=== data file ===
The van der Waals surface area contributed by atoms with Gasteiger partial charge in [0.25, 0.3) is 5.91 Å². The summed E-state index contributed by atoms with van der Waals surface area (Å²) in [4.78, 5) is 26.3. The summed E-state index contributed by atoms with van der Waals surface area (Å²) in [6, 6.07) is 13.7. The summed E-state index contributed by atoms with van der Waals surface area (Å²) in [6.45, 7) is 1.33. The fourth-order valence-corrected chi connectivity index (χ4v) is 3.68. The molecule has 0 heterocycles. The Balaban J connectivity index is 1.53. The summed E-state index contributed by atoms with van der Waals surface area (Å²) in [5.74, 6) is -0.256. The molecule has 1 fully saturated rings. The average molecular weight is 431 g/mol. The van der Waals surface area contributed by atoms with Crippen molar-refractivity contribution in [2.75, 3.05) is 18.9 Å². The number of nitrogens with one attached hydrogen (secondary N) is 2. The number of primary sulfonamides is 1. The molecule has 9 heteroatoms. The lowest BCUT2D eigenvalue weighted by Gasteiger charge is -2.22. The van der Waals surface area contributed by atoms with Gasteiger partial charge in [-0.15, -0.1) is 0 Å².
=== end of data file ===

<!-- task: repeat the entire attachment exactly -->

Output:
The van der Waals surface area contributed by atoms with Gasteiger partial charge in [0.25, 0.3) is 5.91 Å². The summed E-state index contributed by atoms with van der Waals surface area (Å²) in [4.78, 5) is 26.3. The summed E-state index contributed by atoms with van der Waals surface area (Å²) in [6, 6.07) is 13.7. The summed E-state index contributed by atoms with van der Waals surface area (Å²) in [6.45, 7) is 1.33. The fourth-order valence-corrected chi connectivity index (χ4v) is 3.68. The molecule has 0 heterocycles. The Balaban J connectivity index is 1.53. The summed E-state index contributed by atoms with van der Waals surface area (Å²) in [5.74, 6) is -0.256. The molecule has 1 fully saturated rings. The average molecular weight is 431 g/mol. The van der Waals surface area contributed by atoms with Crippen molar-refractivity contribution in [2.75, 3.05) is 18.9 Å². The number of nitrogens with one attached hydrogen (secondary N) is 2. The number of primary sulfonamides is 1. The molecule has 9 heteroatoms. The lowest BCUT2D eigenvalue weighted by Gasteiger charge is -2.22. The van der Waals surface area contributed by atoms with Gasteiger partial charge in [-0.15, -0.1) is 0 Å².